Nov 3, 2013 at 3:01 pm #1309451
Ike JutkowitzBPL Member
@ikeLocale: Central Michigan
Camping with kids can be an en-light-ening experience, if you follow a few simple rules
There’s no doubt that we BPLers like titles associated with arbitrary base-weights. First there was UL, then SUL, and when that became too commonplace, along came XUL (extreme ultralight) and RUL (ridiculously ultralight). Recently, the concept of M-SUL (mountain SUL) was introduced for those who prefer not to make the arbitrary 5 lb cutoff but still crave the status of being labeled SUL. I mean, who wants to be just another one of those ultralight pack-sniffers now running amok in the mountains.
But what is the backpacking parent to do? Let’s face it, kids need more stuff. You don’t want to compromise on their safety or comfort, and God help you if they get hungry or bored. Have no fear, my friends. In this article, I introduce the concept of K-SUL, the practice of carrying only 5 lbs of personal gear in order to accommodate the 30 lbs of unnecessary crap that your kids make you bring.
It’s important to let your kids carry their own backpacks. I usually plan on carrying everything important and letting them pack their own toys and snacks. Just remember, at some point in the trip, you’ll probably be coerced into carrying their stuff too, so keep it light. I usually set a limit of 2 stuffed animals per person. These can be a multi-use item so at least one big one is preferred- more on this later.
This leaves you as the designated Sherpa. With tent, cookwear, food, quilts, and pads for everyone, you’re probably going to need a decent sized pack with a good frame.
A typical K-SUL expedition pack
Rowan demonstrates an excellent understanding of UL hiking
Shelter can be a great place to save weight. Young children can be stuffed into pretty tiny spaces, so you can go with a comparatively small tarp. Nothing says family time like snuggling up with your little princesses at night.
For me, a two person pyramid tarp is perfect. I can cram myself, 2 kids, and even the family dog into this one. Tell the kids they’re sleeping in a tipi, and they’ll be in heaven
A note of caution: Don’t expect your kids to treat your awesome ultralight shelter delicately. They’ll be in and out of it constantly, zipping, unzipping, and catching the noseeum mesh in the zipper. Then, they’ll probably run circles around the thing, tripping over the stakes no matter how often you say, “Watch out for the…… (klunk)….stakes”. If this is likely to bother you, it might be best to take a mulligan on this one and just bring the coleman tent.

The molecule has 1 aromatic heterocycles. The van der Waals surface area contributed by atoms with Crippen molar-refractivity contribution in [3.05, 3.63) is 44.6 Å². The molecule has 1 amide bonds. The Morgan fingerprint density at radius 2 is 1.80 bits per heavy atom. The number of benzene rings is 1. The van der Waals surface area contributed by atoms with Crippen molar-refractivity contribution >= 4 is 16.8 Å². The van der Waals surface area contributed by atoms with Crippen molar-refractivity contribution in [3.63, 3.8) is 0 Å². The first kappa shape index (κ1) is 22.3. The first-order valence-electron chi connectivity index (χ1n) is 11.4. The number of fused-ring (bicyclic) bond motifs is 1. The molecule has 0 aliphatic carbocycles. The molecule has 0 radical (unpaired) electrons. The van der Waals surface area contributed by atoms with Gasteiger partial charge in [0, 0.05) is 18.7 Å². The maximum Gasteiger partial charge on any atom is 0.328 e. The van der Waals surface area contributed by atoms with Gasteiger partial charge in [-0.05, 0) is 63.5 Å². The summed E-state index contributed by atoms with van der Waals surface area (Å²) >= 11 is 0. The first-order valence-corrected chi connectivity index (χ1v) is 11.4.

Bring lots. Kids have no situational awareness and are likely to end up in every puddle, stream, or mudhole they come across, accidentally or intentionally. And don’t expect them to ‘walk it dry” either. They’ll look at you like you’re on crack. At dinner, they’ll spill something on that brand new jacket you bought for them too.
Rowan serenades us from her stage as the sun sets
Note that this is her third outfit of the day. Heck, the first one didn’t even survive the car ride. Not surprisingly, stepping down off the rock, she landed right in the lake, soaking pants and shoes too
Guess how this is going to end
Sometimes, you never seem to have enough clothes
Don’t go overboard in the entertainment department. Who needs games when you have :
Point your toes, daddy
While dehydrated foods might be appealing from a weight-saving perspective, you’re going to have to bite the bullet and bring some fresh foods. Trust me on this one. There is no way you are going to convince a 5 year old to eat something that looks like dried twigs in a baggie. It’s yucky.
I like to precook burgers at home, freeze them, and then pack them in an insulated bag along with a hot dog or two. Then, in camp I just need to heat them briefly over the fire
Fresh foods? But isn’t that heavy? Not if you follow this simple K-SUL strategy. Just don’t pack anything for yourself. I promise, you will not go hungry.
I scored that hot dog and burger not long after this picture was taken, then got to eat most of the mac and cheese too
I like to pack marshmallows too, but only for entertainment value. Thankfully, my kids won’t eat them, but they seem to enjoy lighting them on fire. (Caution: Marshmallows burn like napalm when flung from a stick)
A post dinner stroll on the beach
Kids are creatures of habit. They’re going to want their favorite blanket or quilt. They’ll also sleep better on an inflatable pad. (And you do want them asleep, don’t you? That’s when you finally get to pull out the whiskey you brought along for coping purposes)
And don’t think that you are going to get away with stuffing some socks into a nylon stuff sack and calling it a pillow. You’re going to at least need a pillowcase or fleecy stuff sack, and you are going to stuff every last piece of spare clothing into their pillowcases. This will leave you with nothing for your own pillow. Don’t worry though; K-SUL has you covered.
Let them stay up late. Then they’ll sleep through anything
A few other tips and tricks:
(1) Bring as little bedding for yourself as you can get away with. Jam-packed into a tiny two-person tarp, it’s going to be pretty toasty anyway. In warmer weather, a silk liner will usually suffice. In cold weather, a backcountry blanket is nice, as it can be thrown over the kids too if need be. Those crappy princess sleeping bags sure are heavy, but warm- not so much.